December 2022 The Conference of the Parties to the UN Framework Convention on Biological Diversity, commonly known as COP15, was held. Representatives from 195 countries discussed the problem of massive biodiversity loss. Unprecedented findings on goals and actions to protect the seas and land were also adopted.

The agreement reached in Montreal calls for 30% of the globe to be protected by 2030. That’s a 13% increase over the next seven years. During this time, nearly1/3 of the area of degraded ecosystems is to be renaturalized. Among the findings are references to cutting food waste in half. What distinguishes the Montreal findings from previous similar initiatives is the linking of goals to financial issues.

The agreement calls for the creation of a $200 billion biodiversity conservation fund, as well as cutting state subsidies for activities that harm biodiversity, which would provide an additional $500 billion. It would provide $20 billion in annual support to developing countries, including small island states. The amount in subsequent years is expected to rise to $30 billion by 2030. These measures are intended to equalize disparities in bearing the consequences and costs of biodiversity loss.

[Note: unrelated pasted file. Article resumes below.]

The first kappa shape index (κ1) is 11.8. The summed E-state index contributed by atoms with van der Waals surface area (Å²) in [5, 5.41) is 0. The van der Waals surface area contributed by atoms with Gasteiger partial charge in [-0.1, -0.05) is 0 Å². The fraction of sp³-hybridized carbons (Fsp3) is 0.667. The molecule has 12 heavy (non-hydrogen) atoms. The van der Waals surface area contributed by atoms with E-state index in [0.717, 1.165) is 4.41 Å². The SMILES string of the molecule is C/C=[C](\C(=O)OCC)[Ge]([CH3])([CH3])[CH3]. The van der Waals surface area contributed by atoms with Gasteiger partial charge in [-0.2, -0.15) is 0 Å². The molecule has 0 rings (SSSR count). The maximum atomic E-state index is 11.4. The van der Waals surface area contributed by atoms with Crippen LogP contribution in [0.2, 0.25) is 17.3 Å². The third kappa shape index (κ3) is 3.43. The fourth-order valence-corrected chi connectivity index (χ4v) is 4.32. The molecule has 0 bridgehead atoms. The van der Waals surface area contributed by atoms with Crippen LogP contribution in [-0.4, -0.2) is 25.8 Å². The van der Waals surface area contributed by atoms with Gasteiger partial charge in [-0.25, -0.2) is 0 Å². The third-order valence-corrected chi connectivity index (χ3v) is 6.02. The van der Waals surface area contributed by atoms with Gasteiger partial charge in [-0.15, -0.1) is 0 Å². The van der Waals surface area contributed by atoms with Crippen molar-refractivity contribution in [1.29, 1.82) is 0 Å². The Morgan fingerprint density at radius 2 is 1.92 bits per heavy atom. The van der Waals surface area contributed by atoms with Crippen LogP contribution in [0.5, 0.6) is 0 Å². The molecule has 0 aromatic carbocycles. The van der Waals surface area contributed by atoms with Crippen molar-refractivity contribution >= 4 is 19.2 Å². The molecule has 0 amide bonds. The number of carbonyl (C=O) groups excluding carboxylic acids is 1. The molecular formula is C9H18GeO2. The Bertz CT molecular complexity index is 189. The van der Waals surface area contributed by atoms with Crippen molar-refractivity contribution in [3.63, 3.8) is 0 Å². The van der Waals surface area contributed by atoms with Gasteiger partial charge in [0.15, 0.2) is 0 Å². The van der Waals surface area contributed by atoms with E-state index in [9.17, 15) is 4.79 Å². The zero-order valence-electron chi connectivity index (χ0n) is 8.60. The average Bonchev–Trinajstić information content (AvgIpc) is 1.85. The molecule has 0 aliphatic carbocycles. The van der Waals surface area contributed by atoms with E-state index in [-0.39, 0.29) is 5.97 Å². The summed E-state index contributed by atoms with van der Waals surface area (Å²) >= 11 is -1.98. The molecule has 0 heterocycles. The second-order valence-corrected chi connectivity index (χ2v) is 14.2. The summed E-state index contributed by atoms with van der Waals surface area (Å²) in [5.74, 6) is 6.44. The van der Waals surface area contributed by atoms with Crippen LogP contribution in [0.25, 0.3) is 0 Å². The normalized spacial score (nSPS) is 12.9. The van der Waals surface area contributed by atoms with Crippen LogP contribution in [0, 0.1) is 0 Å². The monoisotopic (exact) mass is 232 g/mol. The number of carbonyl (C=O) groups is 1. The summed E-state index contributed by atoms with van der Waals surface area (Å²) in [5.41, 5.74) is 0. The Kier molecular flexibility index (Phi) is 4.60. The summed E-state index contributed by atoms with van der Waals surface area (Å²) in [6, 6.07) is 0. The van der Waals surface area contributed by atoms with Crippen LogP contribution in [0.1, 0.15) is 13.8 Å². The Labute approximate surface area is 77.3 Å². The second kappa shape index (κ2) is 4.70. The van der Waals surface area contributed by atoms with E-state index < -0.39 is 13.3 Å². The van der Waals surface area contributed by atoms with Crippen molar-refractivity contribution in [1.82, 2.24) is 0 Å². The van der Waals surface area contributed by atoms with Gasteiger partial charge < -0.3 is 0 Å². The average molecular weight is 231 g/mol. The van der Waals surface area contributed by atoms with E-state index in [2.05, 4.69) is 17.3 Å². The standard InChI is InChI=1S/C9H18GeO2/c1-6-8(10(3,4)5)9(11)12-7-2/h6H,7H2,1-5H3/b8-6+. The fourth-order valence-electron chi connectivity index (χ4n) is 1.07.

The European Union is also getting involved in the implementation of the COP15 findings. The initiative to adopt a regulation of the European Parliament and of the Council on the restoration of natural resources (Nature Restoration Law), whose goals coincide with those set in Montreal, fits in here in particular. This regulation obliges member countries to develop national Programs for the Conservation and Sustainable Use of Biodiversity. EU-wide targets indicate the need to restore all ecosystems by 2050. The list of habitats listed in the appendix includes wetlands, forests, aquatic areas, as well as grasslands. Quantitative targets are set for the 2030 and 2050 horizons. In addition, the EC reports that measures on rational forest management, as well as on sustainable agriculture, are also being implemented. The EU is also supporting knowledge-enhancement initiatives in partner countries.

In the coming years, we should see the first results of efforts to protect and restore biodiversity both in Poland, the EU and the world. If the targets for securing funding as agreed at COP15 are met, there is a real chance for global change in reversing the loss of animal and plant species.

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